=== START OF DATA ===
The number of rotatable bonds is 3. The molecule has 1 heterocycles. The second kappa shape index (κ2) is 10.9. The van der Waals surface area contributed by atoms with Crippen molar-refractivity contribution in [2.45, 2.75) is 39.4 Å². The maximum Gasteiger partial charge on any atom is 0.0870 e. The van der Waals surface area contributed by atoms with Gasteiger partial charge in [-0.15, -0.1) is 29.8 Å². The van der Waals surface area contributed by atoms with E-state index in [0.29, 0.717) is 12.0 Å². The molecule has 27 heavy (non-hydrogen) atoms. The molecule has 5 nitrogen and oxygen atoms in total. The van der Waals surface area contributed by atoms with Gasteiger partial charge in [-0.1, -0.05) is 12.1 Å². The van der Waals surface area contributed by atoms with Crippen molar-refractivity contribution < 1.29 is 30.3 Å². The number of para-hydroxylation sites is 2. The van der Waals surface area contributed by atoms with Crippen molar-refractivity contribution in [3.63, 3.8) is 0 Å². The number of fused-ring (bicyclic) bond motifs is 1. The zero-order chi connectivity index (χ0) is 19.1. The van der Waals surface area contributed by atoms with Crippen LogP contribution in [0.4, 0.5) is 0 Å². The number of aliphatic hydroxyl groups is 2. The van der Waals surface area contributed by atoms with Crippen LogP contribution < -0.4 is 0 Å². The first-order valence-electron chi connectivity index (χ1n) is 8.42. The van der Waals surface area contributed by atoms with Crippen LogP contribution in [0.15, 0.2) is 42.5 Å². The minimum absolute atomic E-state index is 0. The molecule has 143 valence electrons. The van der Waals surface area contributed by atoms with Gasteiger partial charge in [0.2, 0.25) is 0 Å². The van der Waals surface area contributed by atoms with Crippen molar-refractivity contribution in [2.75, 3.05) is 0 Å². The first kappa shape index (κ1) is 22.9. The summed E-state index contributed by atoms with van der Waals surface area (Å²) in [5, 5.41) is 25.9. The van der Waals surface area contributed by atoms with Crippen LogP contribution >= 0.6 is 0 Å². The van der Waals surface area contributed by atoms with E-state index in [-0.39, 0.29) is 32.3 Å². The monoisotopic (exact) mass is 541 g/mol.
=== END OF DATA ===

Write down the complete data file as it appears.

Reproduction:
The number of rotatable bonds is 3. The molecule has 1 heterocycles. The second kappa shape index (κ2) is 10.9. The van der Waals surface area contributed by atoms with Crippen molar-refractivity contribution in [2.45, 2.75) is 39.4 Å². The maximum Gasteiger partial charge on any atom is 0.0870 e. The van der Waals surface area contributed by atoms with Gasteiger partial charge in [-0.15, -0.1) is 29.8 Å². The van der Waals surface area contributed by atoms with E-state index in [0.29, 0.717) is 12.0 Å². The molecule has 27 heavy (non-hydrogen) atoms. The molecule has 5 nitrogen and oxygen atoms in total. The van der Waals surface area contributed by atoms with Gasteiger partial charge in [-0.1, -0.05) is 12.1 Å². The van der Waals surface area contributed by atoms with Crippen molar-refractivity contribution < 1.29 is 30.3 Å². The number of para-hydroxylation sites is 2. The van der Waals surface area contributed by atoms with Crippen molar-refractivity contribution in [3.63, 3.8) is 0 Å². The number of fused-ring (bicyclic) bond motifs is 1. The zero-order chi connectivity index (χ0) is 19.1. The van der Waals surface area contributed by atoms with Crippen LogP contribution in [0.4, 0.5) is 0 Å². The number of aliphatic hydroxyl groups is 2. The van der Waals surface area contributed by atoms with Crippen LogP contribution < -0.4 is 0 Å². The first-order valence-electron chi connectivity index (χ1n) is 8.42. The van der Waals surface area contributed by atoms with Crippen LogP contribution in [0.15, 0.2) is 42.5 Å². The minimum absolute atomic E-state index is 0. The molecule has 143 valence electrons. The van der Waals surface area contributed by atoms with Gasteiger partial charge in [0.2, 0.25) is 0 Å². The van der Waals surface area contributed by atoms with Crippen molar-refractivity contribution in [2.75, 3.05) is 0 Å². The first kappa shape index (κ1) is 22.9. The summed E-state index contributed by atoms with van der Waals surface area (Å²) in [5, 5.41) is 25.9. The van der Waals surface area contributed by atoms with Crippen LogP contribution >= 0.6 is 0 Å². The van der Waals surface area contributed by atoms with E-state index in [-0.39, 0.29) is 32.3 Å². The monoisotopic (exact) mass is 541 g/mol.